- Ownership 101
- Healthy Woods
- Your Woods
- Invasive Species
- Storm Damage
- Water Quality
- Prescribed Fire
- Forest Plans
- Taxes and Finances
- Timber Harvesting
- About Us
- Free Property Visit
- Newsletter Sign-up
High Winds Damaged My Woods – What should I do?
Recently thousands of Wisconsin woodland owners experienced the devastating effects of extremely high winds. If you are among those affected, we are sorry. We know woodlands are personal places enjoyed for their natural beauty and recreation. The storm was an affront to those values.
The worst and most widespread damage was suffered in Oconto and Langlade Counties. It is really important that all Wisconsin woodland owners, especially those with the greatest losses, realize in most cases some timber value is recoverable through a salvage harvest.
In this article, we want to help woodland owners gain perspective on the degree of wind damage to their woods and assess appropriate next steps.
Here is our 1-2-3 following damaging high winds.
1. Safety First – You, your family, access, and personal property are your first concern.
The storm is over, but danger is still present in many forms. Your first priority is to secure the safety of your family, home, and immediate surroundings. These are some “watch out” situations specifically involving trees and natural debris. Look for safety concerns–beyond the obvious–broken limbs hung up in tree canopies, debris clogged culverts that could lead to flooding and washed out driveways, cracked or compromised trees still at risk of falling, and fallen trees with twisted or bent branches under pressure. Professional tree removal services are trained to safely handle hazard trees and eliminate danger. Your time and energy can be applied to removing the mess after the danger, in all of its forms, has been eliminated.
2. Assessment of your Woods – Gather basic information to understand the extent of damage to your woods.
If you can do so safely, walk your entire property. There is a good chance of falling branches, so be very aware of your surroundings and wear a helmet.
Make a simple map of your woods. Estimate the size and degree of damage for each area using these categories:
Minor Damage Categories:
A. Slight Tree Canopy Damage – Less than 50 percent of tree canopy branches broken.
B. Significant Tree Canopy Damage – More than 50 percent of tree canopy branches broken.
Major Damage Categories:
C. Significant Branch Loss – Large branches torn from main stem within 20 feet of the ground. The main stem of the tree–most economically valuable portion–is intact, which is ideal when facing a salvage harvest.
D. Uprooted or Twisted Tree Trunk – Uprooted lying on the ground or main stem twisted or broken.
E. Bent Tree Trunk – Main stem bent and leaning more than 60 degrees (greater than 45 degree lean). If the main stem of the tree is bent above 10 feet off the ground, there is still a merchantable main stem. If severely bent below 10 feet, it could be a total loss.
F. Broke Tree Trunk with Value – Main stem broken between 10 to 20 feet off the ground. If the main stem is broke above 10 feet, there may still be a salvageable main stem and value captured.
G. Broke Tree Trunk with No Value – Main stem broken within 10 feet off the ground. If the main stem is broke below 10 feet, the main stem may be a total loss, but the top may have value to capture.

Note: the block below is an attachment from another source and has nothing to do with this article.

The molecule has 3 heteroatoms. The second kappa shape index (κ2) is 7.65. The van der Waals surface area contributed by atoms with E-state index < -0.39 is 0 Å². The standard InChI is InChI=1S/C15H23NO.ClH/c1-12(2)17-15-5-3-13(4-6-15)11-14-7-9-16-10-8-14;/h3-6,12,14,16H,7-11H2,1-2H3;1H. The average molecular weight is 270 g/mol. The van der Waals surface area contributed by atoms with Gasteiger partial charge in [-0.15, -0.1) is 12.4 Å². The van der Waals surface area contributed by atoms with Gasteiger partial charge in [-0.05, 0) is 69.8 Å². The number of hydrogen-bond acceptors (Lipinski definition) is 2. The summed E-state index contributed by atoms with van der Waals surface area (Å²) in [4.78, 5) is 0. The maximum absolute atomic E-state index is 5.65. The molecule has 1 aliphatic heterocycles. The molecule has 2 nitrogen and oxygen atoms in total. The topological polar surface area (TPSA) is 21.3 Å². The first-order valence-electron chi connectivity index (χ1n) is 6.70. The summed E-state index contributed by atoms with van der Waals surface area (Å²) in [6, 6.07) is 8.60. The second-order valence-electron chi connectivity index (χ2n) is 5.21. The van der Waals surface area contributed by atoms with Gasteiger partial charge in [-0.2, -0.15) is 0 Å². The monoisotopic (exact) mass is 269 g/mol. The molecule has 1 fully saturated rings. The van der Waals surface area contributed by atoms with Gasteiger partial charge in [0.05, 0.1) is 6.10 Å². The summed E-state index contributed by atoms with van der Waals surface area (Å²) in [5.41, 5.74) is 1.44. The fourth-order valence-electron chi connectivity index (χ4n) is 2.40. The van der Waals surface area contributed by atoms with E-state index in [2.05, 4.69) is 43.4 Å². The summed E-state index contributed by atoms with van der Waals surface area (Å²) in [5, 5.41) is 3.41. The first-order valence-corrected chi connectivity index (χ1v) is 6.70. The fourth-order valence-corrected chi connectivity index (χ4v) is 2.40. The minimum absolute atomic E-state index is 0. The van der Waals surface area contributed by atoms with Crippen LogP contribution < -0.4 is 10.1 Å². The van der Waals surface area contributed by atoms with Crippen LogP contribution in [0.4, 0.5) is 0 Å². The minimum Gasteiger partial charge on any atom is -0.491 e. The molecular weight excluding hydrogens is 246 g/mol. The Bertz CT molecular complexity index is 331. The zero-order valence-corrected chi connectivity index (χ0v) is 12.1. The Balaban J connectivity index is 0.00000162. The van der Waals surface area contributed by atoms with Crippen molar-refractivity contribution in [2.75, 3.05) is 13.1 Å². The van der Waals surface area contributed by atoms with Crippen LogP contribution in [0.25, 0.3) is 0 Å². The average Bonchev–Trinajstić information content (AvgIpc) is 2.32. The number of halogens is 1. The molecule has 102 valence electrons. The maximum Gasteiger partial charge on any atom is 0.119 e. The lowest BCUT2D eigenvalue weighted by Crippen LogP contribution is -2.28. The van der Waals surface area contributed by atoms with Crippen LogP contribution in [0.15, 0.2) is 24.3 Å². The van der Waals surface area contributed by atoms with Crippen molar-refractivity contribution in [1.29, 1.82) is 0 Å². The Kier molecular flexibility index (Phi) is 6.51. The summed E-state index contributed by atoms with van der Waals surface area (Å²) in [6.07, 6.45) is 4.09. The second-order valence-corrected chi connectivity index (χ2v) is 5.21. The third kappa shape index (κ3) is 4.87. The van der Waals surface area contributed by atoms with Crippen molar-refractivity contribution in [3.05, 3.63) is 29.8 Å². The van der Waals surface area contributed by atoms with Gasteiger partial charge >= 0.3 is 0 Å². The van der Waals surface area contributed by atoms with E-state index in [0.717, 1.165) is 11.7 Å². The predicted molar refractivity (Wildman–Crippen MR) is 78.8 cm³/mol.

3. Make Considerations for a Salvage Harvest – In many cases, storm damaged trees still have economic value.
A salvage harvest can be the best way to capture remaining value. Importantly, time is of the essence, similar to processing wild game before spoilage. Damaged hardwoods, including oak and aspen, will generally remain merchantable for a year, whereas pine should be harvested as soon as possible.
Choose which option fits your situation:
Option A – Take no immediate action – If most of the damage to your woods was categorized as A or B (minor damage), then no action or wait-and-see is appropriate. Category A damage is generally not a problem and trees will recover without issue. Category B damage is wait-and-see with a recommendation to monitor tree status over the next couple of years. If there continues to be decline, a harvest could be considered at that time. If this is your situation, professional forester’s time is probably better spent helping your neighbors with greater damage.
Option B – Consider a salvage harvest and seek professional forester’s opinion – If you have more than 5 acres in Categories C to G, you should seek a professional opinion regarding salvage harvest.
If you are convinced a salvage harvest is appropriate for you and your property, consider hiring a consulting forester to assist with setting up and/or assisting with a salvage timber harvest. Find a list of consulting foresters for your county here.
If you are still not sure if a salvage harvest is appropriate for you and your property or have general questions, find contact information for your DNR County Forester here.
Complete a D.I.Y assessment of your damage and get the help you need by reading After the Storm – A Woodland Owner’s Guide to Recovery
Get references from other landowners who have worked with the forester or logger you are thinking of dealing with. Visit previous logging jobs if possible.
Research logging companies or individual timber buyers by name at the Wisconsin Circuit Court’s Internet access site: https://wcca.wicourts.gov/
Check with the Department of Agriculture, Trade, and Consumer Protection (DATCP). See if they have had any complaints against the individual or company. 1-800-422-7128, https://datcp.wi.gov/